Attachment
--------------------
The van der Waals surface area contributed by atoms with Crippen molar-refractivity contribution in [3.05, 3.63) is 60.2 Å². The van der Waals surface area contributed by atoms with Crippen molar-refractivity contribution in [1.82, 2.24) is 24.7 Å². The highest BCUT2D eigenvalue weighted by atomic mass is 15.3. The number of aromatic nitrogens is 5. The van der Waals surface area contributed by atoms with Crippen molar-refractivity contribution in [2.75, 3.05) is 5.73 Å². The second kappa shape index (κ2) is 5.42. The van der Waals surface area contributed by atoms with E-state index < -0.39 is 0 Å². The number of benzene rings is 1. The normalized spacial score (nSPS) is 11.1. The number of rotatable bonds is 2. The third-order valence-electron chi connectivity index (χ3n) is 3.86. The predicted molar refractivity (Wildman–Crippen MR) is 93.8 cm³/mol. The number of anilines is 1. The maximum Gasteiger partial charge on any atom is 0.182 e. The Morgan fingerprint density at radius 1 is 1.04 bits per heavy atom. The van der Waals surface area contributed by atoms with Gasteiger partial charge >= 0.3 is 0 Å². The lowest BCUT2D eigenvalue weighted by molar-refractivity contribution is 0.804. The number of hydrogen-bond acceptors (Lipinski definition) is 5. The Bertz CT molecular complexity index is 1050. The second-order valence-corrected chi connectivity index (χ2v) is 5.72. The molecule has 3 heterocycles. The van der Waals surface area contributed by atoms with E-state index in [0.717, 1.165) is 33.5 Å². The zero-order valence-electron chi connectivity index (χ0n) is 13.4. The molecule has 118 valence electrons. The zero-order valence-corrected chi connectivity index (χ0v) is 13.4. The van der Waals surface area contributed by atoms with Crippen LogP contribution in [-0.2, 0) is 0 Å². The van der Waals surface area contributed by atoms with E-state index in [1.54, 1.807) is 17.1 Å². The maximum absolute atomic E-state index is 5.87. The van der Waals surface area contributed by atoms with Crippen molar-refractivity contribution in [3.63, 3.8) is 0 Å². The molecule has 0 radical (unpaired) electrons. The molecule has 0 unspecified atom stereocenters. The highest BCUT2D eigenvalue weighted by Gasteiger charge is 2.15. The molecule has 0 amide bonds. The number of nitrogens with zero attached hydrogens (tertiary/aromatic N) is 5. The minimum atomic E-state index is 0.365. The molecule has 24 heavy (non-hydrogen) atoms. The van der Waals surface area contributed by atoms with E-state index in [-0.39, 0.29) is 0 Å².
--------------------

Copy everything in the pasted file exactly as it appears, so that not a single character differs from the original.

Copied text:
The van der Waals surface area contributed by atoms with Crippen molar-refractivity contribution in [3.05, 3.63) is 60.2 Å². The van der Waals surface area contributed by atoms with Crippen molar-refractivity contribution in [1.82, 2.24) is 24.7 Å². The highest BCUT2D eigenvalue weighted by atomic mass is 15.3. The number of aromatic nitrogens is 5. The van der Waals surface area contributed by atoms with Crippen molar-refractivity contribution in [2.75, 3.05) is 5.73 Å². The second kappa shape index (κ2) is 5.42. The van der Waals surface area contributed by atoms with E-state index < -0.39 is 0 Å². The number of benzene rings is 1. The normalized spacial score (nSPS) is 11.1. The number of rotatable bonds is 2. The third-order valence-electron chi connectivity index (χ3n) is 3.86. The predicted molar refractivity (Wildman–Crippen MR) is 93.8 cm³/mol. The number of anilines is 1. The maximum Gasteiger partial charge on any atom is 0.182 e. The Morgan fingerprint density at radius 1 is 1.04 bits per heavy atom. The van der Waals surface area contributed by atoms with Gasteiger partial charge >= 0.3 is 0 Å². The lowest BCUT2D eigenvalue weighted by molar-refractivity contribution is 0.804. The number of hydrogen-bond acceptors (Lipinski definition) is 5. The Bertz CT molecular complexity index is 1050. The second-order valence-corrected chi connectivity index (χ2v) is 5.72. The molecule has 3 heterocycles. The van der Waals surface area contributed by atoms with E-state index in [0.717, 1.165) is 33.5 Å². The zero-order valence-electron chi connectivity index (χ0n) is 13.4. The molecule has 118 valence electrons. The zero-order valence-corrected chi connectivity index (χ0v) is 13.4. The van der Waals surface area contributed by atoms with Crippen LogP contribution in [-0.2, 0) is 0 Å². The van der Waals surface area contributed by atoms with E-state index in [1.54, 1.807) is 17.1 Å². The maximum absolute atomic E-state index is 5.87. The van der Waals surface area contributed by atoms with Crippen molar-refractivity contribution in [3.63, 3.8) is 0 Å². The molecule has 0 radical (unpaired) electrons. The molecule has 0 unspecified atom stereocenters. The highest BCUT2D eigenvalue weighted by Gasteiger charge is 2.15. The molecule has 0 amide bonds. The number of nitrogens with zero attached hydrogens (tertiary/aromatic N) is 5. The minimum atomic E-state index is 0.365. The molecule has 24 heavy (non-hydrogen) atoms. The van der Waals surface area contributed by atoms with E-state index in [-0.39, 0.29) is 0 Å².